The Elephant in the Room: Immigration Reform
In honor of #throwbackthursday, let us go back three years ago to the Senate. The rising young senator from Florida, who also is Hispanic, was going to be the champion of a much needed immigration reform bill. Moreover, he was going to do it in a bipartisan fashion-appeasing both sides of the aisle with a citizenship path for undocumented immigrants, followed by border protection. The “gang of eight,” was led by Republicans: Senator Marco Rubio, Senator John McCain (Arizona), Senator Jeff Flake (Arizona), Senator Lindsey Graham (South Carolina; and, Democrats: Senator Michael Bennet (Colorado), Senator Richard Durbin (Illinois), Senator Bob Menendez (New Jersey), and Senator Chuck Schumer (New York).
Here is what the bill entailed:
- A citizenship path for undocumented immigrants who already live in the United States if certain border security was put in place. Undocumented immigrants would only receive citizenship after legal immigrants received citizenship.
- A fast track for non US citizen university graduates who held an advanced degree in Science, Technology, Engineering, or Math. (This is a business immigration reform, tackling how incredibly hard it is to get a working visa).
- A new employment verification system.
- A better work visa option for low-skilled workers, as well as a different type of work visa for agricultural workers.
This bill looks pretty good right? Wrong. The far right section of the party wanted nothing to do with it, as they believed in no pathway for citizenship, and also wanted the border to be secured first and foremost. While this bill requires border security before the rest of the parts could happen, it was not enough, and many actually want a wall separating Mexico and the United States (especially Sean Hannity).
For this reason, and for his presidential hopes, Senator Marco Rubio quickly abandoned ship, and wanted nothing to do with this bipartisan legislation. What he thought would be the true deal breaker for his career, he soon realized the tea party part of the GOP would forever associate him as someone who did not take a tougher stance on immigration.
Here, enter Donald Trump. Trump is a businessman first and foremost. He knows what will see, and how to market himself. For these reasons, immigration is at the top of his list. He is confident that all immigrants love him, and that he made negative comments about Mexico, not Mexicans. While other politicians are trying to incorporate the immigrant or minority vote by taking a more middle of the road approach, Trump is catering exactly to the group that has been yelling the most loudly, and wants a hard hand to be dealt to deal with the issue. Trump does not care what the minority feels about him, he wants the far right enthusiasts to stand behind him. For this reason, he is number one in the polls. He is saying what many people want to hear, and what offends many other people, and he does not care the consequences because as this week showed, he is number one pick in many nationwide polls.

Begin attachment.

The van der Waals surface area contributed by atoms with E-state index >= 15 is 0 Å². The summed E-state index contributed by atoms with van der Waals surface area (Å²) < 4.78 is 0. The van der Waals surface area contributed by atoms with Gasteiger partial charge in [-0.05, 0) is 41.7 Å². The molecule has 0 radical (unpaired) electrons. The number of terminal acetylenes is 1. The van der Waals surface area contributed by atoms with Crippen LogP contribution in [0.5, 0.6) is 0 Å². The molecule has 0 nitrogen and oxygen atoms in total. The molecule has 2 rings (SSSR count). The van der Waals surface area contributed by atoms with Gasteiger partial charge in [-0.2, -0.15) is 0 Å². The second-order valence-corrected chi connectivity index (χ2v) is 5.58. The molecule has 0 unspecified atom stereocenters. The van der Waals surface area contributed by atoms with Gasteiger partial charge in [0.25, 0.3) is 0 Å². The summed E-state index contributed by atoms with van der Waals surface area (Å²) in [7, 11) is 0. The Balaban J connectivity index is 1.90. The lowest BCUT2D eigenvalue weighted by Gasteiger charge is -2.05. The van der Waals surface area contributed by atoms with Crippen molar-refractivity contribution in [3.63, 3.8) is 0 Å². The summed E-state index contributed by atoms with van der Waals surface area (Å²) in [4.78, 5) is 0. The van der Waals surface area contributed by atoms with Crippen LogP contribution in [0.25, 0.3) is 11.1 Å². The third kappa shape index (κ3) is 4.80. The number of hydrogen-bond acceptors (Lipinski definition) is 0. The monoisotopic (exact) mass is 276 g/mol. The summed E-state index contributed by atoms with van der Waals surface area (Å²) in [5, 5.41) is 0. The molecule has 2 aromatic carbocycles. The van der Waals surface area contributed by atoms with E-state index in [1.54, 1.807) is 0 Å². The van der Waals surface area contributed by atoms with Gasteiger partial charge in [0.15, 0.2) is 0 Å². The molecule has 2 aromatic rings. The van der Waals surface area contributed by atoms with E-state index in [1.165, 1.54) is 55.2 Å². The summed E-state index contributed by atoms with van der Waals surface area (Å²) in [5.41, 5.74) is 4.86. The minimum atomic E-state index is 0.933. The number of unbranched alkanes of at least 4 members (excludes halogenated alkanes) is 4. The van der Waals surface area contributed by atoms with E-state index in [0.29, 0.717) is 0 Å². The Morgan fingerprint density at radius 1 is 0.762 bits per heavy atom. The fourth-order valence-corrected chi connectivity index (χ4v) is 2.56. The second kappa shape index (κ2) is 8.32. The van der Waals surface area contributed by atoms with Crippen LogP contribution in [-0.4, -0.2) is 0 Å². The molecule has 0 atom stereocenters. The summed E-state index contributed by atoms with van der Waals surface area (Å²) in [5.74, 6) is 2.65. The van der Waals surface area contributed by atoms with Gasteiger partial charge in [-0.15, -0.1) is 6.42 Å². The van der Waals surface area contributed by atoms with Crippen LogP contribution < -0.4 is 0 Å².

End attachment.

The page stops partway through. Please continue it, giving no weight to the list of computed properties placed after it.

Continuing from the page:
Creating millions of jobs and kicking out illegal immigrants: this is Donald Trump’s campaign platform. While other candidates, such as Governor Bush, have promised to do this, it is not enough in this group’s eyes. Senator John McCain said this week in an interview that Donald Trump has “fired up the crazies,” but he is in fact wrong. The “crazies” have always been fired up, but now they have a leader who is speaking their mantra and they can follow. Trump went to Phoenix Arizona and stood next to a father whose son had been killed by an illegal immigrant. Photoshop ready, Trump is going to capitalize on an issue many Republicans have been hollering needs to be addressed, and for that reason, he is number one in the polls. While other Republicans believe that there is reform needed, they have not said the words that these people want to hear. Trump crossed the line, and now this group has a candidate to support.